SANA’A – Former Yemeni president Ali Abdullah Saleh has been killed by his onetime Houthi rebel allies, according to a statement released on Monday by the interior ministry, which the Houthis control.
Saleh, whose corpse was seen being carried away in an online video, had recently broken off his alliance with the Houthis following clashes between his troops and the rebels in the capital city of Sana’a.
“The crisis of the treasonous militias has come to an end after taking complete control of their positions and imposing security in Sana’a, its suburbs and all other provinces,” the ministry said.
In his first statements following Salah’s death, Houthi leader Abdelmalek al-Houthi said in a televised speech that his forces had tried to contact Salah in a bid to avoid the crisis, but were ignored.
Al-Houthi said his forces had aborted a plot by unnamed third parties against his country.
The rebel leader asserted that Saleh’s forces used the same “aggressive” methods of the Saudi Arabia-led coalition, which has been fighting in Yemen since 2015.
Former President Saleh had maintained a tactical alliance with the Houthis since 2014 to undermine the rule of Yemen’s internationally recognized president, Abd Rabbuh Mansour Hadi, who is backed by Saudi Arabia.
A Houthi official, who spoke on condition of anonymity, told EFE that Saleh died while fleeing the city when Houthi fighters fired on a convoy in which he was riding as it passed through a checkpoint in an area southeast of Sana’a.
The interior ministry said several senior pro-Saleh officials were also killed.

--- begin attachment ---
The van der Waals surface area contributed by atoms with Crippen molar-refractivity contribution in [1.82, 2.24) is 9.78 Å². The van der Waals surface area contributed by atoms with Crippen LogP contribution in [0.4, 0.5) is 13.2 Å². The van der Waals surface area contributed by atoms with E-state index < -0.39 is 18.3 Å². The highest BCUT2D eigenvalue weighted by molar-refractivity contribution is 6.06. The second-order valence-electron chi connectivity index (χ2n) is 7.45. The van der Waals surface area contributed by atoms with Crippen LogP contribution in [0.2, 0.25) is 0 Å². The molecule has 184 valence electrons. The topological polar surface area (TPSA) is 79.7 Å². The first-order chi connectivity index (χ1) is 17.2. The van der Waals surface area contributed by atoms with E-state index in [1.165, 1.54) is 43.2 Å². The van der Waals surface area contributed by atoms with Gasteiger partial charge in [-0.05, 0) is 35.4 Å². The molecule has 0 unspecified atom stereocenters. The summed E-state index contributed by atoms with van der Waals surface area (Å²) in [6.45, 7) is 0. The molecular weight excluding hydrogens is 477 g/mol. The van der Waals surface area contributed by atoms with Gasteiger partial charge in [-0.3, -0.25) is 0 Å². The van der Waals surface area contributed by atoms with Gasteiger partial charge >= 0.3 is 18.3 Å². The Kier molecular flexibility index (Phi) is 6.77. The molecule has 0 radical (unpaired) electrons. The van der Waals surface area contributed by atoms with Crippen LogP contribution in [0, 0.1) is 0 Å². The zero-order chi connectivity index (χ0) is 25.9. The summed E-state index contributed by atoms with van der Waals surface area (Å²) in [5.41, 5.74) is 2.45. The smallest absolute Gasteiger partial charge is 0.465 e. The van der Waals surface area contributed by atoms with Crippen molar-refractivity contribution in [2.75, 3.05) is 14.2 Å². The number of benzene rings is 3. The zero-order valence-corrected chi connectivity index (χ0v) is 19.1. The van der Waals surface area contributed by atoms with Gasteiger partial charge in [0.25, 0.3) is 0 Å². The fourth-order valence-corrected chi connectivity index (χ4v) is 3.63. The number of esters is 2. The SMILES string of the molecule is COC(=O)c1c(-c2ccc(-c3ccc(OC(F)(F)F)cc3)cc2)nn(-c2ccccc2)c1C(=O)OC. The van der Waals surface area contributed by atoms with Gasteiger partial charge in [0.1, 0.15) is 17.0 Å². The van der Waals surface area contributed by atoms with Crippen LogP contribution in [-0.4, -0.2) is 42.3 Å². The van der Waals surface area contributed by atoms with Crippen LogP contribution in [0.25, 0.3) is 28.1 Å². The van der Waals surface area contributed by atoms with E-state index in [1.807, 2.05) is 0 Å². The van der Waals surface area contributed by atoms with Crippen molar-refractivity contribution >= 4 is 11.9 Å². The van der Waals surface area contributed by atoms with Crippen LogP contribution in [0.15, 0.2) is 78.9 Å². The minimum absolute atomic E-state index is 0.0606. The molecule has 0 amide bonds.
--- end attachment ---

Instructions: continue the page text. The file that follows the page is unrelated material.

At least 125 people have been killed and another 238 wounded in clashes in the capital, which first erupted on Thursday, according to the International Committee of the Red Cross.
Red Cross spokesman Adnan Hazam told EFE that the organization compiled these figures from the three hospitals in the capital with which it cooperates.
According to Hazam, the clashes taking place near the committee’s headquarters were halting the distribution of vital medical items to these hospitals.
Amid these developments, the United Nations humanitarian coordinator for Yemen, Jamie McGoldrick, on Monday called for a “humanitarian pause” by the warring parties on Tuesday from 10 am to 4 pm.
“The streets of Sana’a city have become battlegrounds and people are trapped in their homes, unable to move out in search of safety and medical care and to access basic supplies such as food, fuel and safe water,” the UN representative stated.
On Saturday, Saleh had expressed his readiness for a “new page” in relations with the Saudi Arabia-led coalition, which supports Hadi, in order to end its military intervention in Yemen.
The Saudi-led bombing campaign has destroyed much of Yemen’s infrastructure and led to a humanitarian catastrophe.